The Syrian Observatory for Human Rights in London says that, since then, 1,395 people have been killed in the internecine rebel fighting, including 760 anti-Isis fighters, 426 Isis and 190 civilians. In one battle at Jarabulus Turkish border crossing, Isis won a victory, cut off the heads of ten of its prisoners and put them on spikes.

One man was executed for having given a glass of water to a member of the Free Syrian Army, the supposedly secular military group supported by the US and Britain that is now disintegrating.

Such has been the ferocity of the fighting between the jihadists in Syria that they have attracted a mediator not previously known for his moderation. This is none other than the head of al-Qa’ida and successor to Osama bin Laden, Ayman al-Zawahiri, who this week pleaded in a speech posted on YouTube for a peaceable solution to intra-jihadi differences internecine struggle.

Mr Zawahiri asks for “every free person in Syria seeking to overthrow (President Bashar) al-Assad ... to seek an end to fighting between brothers in jihad and Islam immediately.” The brothers in question are primarily the Jabhat al-Nusra and Isis whose attempt to dominate rebel-held areas by detaining and murdering its opponents has provoked the present backlash

So far neither side has landed a knockout blow, Mr Zawahiri saying “jihadist groups are our brothers whom we refuse to accuse of apostasy”. Absorbed in their own struggle, the rebels have largely stopped attacking government forces.

Read more:
Syria Geneva II talks: the long road to peace?
16 arrested amid fears Britons linked to Syria violence
ebookA powerful collection of reportage on Egypt’s cycle of awakening and relapse
Life and Style
Jodie Stimpson crosses the finishing line to win gold in the women's triathlon
Commonwealth games
John Barrowman kisses his male “bride” at a mock Gretna Green during the Commonwealth Games opening ceremony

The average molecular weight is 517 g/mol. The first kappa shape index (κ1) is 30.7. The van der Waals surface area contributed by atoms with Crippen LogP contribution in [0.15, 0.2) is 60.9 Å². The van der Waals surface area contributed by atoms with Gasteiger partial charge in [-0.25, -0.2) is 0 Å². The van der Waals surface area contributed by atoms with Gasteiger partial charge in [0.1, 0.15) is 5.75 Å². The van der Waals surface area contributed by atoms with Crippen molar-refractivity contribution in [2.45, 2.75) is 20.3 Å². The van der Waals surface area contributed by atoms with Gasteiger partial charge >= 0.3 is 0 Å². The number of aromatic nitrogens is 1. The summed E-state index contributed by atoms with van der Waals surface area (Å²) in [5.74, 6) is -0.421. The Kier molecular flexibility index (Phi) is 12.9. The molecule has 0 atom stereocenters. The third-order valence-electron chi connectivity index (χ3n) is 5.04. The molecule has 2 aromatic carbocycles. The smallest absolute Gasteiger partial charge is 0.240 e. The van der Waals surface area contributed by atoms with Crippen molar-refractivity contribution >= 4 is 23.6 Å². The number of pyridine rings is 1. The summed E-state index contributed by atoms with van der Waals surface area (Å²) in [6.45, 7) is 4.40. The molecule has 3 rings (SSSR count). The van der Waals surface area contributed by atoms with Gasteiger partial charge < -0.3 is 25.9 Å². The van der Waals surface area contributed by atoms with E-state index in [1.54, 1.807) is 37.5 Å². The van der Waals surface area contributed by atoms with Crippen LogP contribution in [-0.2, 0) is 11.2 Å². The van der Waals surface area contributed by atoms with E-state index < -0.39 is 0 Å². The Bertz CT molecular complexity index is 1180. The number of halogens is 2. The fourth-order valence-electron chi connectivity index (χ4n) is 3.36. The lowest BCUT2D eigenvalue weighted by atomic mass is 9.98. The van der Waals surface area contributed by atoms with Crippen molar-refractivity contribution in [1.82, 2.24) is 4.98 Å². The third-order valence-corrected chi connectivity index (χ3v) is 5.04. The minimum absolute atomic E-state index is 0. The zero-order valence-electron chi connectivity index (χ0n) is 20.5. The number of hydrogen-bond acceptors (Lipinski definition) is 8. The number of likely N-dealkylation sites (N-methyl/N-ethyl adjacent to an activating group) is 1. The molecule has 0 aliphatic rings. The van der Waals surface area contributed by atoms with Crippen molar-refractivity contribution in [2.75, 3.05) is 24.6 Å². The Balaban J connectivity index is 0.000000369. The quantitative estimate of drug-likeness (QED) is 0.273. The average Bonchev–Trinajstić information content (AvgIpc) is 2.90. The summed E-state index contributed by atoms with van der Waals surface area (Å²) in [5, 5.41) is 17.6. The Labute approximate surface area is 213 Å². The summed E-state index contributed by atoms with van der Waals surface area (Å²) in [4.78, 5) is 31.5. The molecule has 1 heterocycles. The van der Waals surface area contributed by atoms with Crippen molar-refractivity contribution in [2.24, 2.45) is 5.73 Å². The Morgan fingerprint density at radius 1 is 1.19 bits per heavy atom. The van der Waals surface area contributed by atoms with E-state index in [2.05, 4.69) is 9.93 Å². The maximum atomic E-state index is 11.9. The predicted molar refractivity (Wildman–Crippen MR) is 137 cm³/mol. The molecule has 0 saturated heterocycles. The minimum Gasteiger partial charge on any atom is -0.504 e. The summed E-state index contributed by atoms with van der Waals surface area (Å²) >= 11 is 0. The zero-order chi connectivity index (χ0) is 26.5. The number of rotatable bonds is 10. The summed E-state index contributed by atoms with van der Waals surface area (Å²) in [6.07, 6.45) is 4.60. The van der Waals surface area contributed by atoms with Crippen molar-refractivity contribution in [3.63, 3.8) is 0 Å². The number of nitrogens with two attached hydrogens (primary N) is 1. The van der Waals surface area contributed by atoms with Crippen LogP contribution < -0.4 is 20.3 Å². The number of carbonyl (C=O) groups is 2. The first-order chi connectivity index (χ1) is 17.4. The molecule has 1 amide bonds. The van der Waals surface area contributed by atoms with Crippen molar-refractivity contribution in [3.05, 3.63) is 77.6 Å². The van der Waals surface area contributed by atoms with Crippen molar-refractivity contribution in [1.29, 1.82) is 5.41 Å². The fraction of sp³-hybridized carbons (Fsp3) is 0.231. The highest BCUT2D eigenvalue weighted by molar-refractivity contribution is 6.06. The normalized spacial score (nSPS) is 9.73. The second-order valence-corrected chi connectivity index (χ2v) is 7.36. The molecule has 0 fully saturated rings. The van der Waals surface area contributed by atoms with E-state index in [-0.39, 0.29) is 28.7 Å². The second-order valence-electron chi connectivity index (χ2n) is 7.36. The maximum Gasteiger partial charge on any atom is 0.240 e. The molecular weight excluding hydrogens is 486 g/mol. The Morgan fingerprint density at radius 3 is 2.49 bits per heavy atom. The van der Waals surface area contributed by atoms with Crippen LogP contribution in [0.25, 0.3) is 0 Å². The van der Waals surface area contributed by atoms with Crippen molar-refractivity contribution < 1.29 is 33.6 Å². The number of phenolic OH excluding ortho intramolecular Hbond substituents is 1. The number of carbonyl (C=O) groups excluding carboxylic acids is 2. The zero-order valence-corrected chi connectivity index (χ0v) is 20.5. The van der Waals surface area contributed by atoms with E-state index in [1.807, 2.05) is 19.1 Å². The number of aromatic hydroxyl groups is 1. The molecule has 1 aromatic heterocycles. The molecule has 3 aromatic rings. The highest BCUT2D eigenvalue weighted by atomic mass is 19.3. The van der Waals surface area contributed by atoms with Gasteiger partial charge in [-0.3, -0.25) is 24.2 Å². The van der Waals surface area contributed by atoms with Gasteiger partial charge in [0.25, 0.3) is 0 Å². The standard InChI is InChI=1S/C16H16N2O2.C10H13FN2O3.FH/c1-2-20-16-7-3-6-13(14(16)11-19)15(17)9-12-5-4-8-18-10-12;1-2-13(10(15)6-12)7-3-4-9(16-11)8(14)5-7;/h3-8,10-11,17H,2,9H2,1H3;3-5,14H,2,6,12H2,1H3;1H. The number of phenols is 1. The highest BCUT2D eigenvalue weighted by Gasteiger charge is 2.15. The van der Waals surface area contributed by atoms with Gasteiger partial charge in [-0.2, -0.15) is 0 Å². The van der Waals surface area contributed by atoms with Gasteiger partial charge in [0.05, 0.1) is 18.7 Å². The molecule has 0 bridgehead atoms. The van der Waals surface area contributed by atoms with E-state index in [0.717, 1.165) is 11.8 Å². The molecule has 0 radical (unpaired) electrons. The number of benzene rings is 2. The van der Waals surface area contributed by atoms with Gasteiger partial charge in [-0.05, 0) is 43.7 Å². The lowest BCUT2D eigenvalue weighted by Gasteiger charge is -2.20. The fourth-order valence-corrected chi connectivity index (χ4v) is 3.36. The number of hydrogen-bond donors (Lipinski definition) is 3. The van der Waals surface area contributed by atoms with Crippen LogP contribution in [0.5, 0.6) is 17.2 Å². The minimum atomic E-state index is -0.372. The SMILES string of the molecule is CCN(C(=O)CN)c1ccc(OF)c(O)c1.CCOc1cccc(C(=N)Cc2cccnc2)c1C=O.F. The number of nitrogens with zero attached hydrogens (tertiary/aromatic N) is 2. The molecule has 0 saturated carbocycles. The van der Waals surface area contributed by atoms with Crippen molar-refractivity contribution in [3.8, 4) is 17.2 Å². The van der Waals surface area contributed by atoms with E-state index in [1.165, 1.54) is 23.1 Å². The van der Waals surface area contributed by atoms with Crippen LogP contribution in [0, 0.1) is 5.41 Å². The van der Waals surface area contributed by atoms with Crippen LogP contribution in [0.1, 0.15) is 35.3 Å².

peopleBarrowman's opening ceremony message to Commonwealth countries where he would be sent to prison for being gay
Arts and Entertainment
Jamie Dornan stars as Christian Grey in the Fifty Shades of Grey movie
filmFirst look at Jamie Dornan in Fifty Shades of Grey trailor
Shinji Kagawa and Reece James celebrate after the latter scores in Manchester United's 7-0 victory over LA Galaxy
Life and Style
Phillips Idowu, Stella McCartney and Jessica Ennis
fashionMcCartney to continue designing Team GB Olympics kit until 2016
Farah returns to the track with something to prove
Commonwealth games
voicesGood for Lana Del Rey for helping kill that myth, writes Grace Dent
Life and Style
fashion Designs are part of feminist art project by a British student
Arts and Entertainment
The Tour de France peloton rides over a bridge on the Grinton Moor, Yorkshire, earlier this month
Very tasty: Vladimir Putin dining alone, perhaps sensibly
Travel Shop
the manor
Up to 70% off luxury travel
on city breaks Find out more
Up to 70% off luxury travel
on chic beach resorts Find out more
sardina foodie
Up to 70% off luxury travel
on country retreats Find out more
Have you tried new the Independent Digital Edition apps?
Independent Dating

By clicking 'Search' you
are agreeing to our
Terms of Use.

iJobs Job Widget
iJobs General

Biomass Sales Consultant

£20000 Per Annum: The Green Recruitment Company: The Green Recruitment Company...

Java Developer

competitive: Progressive Recruitment: My Client are a successful software hous...

Senior Analyst - Financial Modelling

competitive: Progressive Recruitment: This really is a fantastic chance to joi...

MS Dynamics NAV/Navision Developer